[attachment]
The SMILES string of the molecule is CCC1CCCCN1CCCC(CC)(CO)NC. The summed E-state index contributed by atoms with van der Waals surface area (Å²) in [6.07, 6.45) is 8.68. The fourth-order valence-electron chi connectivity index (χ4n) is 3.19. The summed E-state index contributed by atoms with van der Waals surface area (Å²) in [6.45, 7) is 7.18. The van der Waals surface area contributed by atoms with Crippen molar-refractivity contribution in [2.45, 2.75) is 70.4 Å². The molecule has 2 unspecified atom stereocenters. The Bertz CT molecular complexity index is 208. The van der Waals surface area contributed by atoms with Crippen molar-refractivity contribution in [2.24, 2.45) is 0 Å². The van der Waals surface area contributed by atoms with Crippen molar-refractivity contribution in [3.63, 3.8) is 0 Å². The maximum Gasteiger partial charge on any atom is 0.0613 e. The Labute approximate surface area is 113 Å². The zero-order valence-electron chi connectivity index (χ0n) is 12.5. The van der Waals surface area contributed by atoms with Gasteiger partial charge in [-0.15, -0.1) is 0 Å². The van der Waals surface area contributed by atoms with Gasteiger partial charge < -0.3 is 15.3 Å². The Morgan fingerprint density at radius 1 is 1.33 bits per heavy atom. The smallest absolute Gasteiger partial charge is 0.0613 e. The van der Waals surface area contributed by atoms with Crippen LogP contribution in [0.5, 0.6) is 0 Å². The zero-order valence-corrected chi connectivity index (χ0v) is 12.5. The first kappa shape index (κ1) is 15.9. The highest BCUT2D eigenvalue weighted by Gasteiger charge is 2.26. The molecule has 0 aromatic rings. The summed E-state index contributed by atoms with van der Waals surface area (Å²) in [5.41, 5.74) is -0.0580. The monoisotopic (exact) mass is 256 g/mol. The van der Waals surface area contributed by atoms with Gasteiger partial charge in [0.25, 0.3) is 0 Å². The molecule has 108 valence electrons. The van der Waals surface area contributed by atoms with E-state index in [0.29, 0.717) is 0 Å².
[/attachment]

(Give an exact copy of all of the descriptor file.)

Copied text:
The SMILES string of the molecule is CCC1CCCCN1CCCC(CC)(CO)NC. The summed E-state index contributed by atoms with van der Waals surface area (Å²) in [6.07, 6.45) is 8.68. The fourth-order valence-electron chi connectivity index (χ4n) is 3.19. The summed E-state index contributed by atoms with van der Waals surface area (Å²) in [6.45, 7) is 7.18. The van der Waals surface area contributed by atoms with Crippen molar-refractivity contribution in [2.45, 2.75) is 70.4 Å². The molecule has 2 unspecified atom stereocenters. The Bertz CT molecular complexity index is 208. The van der Waals surface area contributed by atoms with Crippen molar-refractivity contribution in [2.24, 2.45) is 0 Å². The van der Waals surface area contributed by atoms with Crippen molar-refractivity contribution in [3.63, 3.8) is 0 Å². The maximum Gasteiger partial charge on any atom is 0.0613 e. The Labute approximate surface area is 113 Å². The zero-order valence-electron chi connectivity index (χ0n) is 12.5. The van der Waals surface area contributed by atoms with Gasteiger partial charge in [-0.15, -0.1) is 0 Å². The van der Waals surface area contributed by atoms with Gasteiger partial charge < -0.3 is 15.3 Å². The Morgan fingerprint density at radius 1 is 1.33 bits per heavy atom. The smallest absolute Gasteiger partial charge is 0.0613 e. The van der Waals surface area contributed by atoms with Crippen LogP contribution in [0.5, 0.6) is 0 Å². The zero-order valence-corrected chi connectivity index (χ0v) is 12.5. The first kappa shape index (κ1) is 15.9. The highest BCUT2D eigenvalue weighted by Gasteiger charge is 2.26. The molecule has 0 aromatic rings. The summed E-state index contributed by atoms with van der Waals surface area (Å²) in [5.41, 5.74) is -0.0580. The monoisotopic (exact) mass is 256 g/mol. The van der Waals surface area contributed by atoms with Gasteiger partial charge in [0.25, 0.3) is 0 Å². The molecule has 108 valence electrons. The van der Waals surface area contributed by atoms with E-state index in [0.29, 0.717) is 0 Å².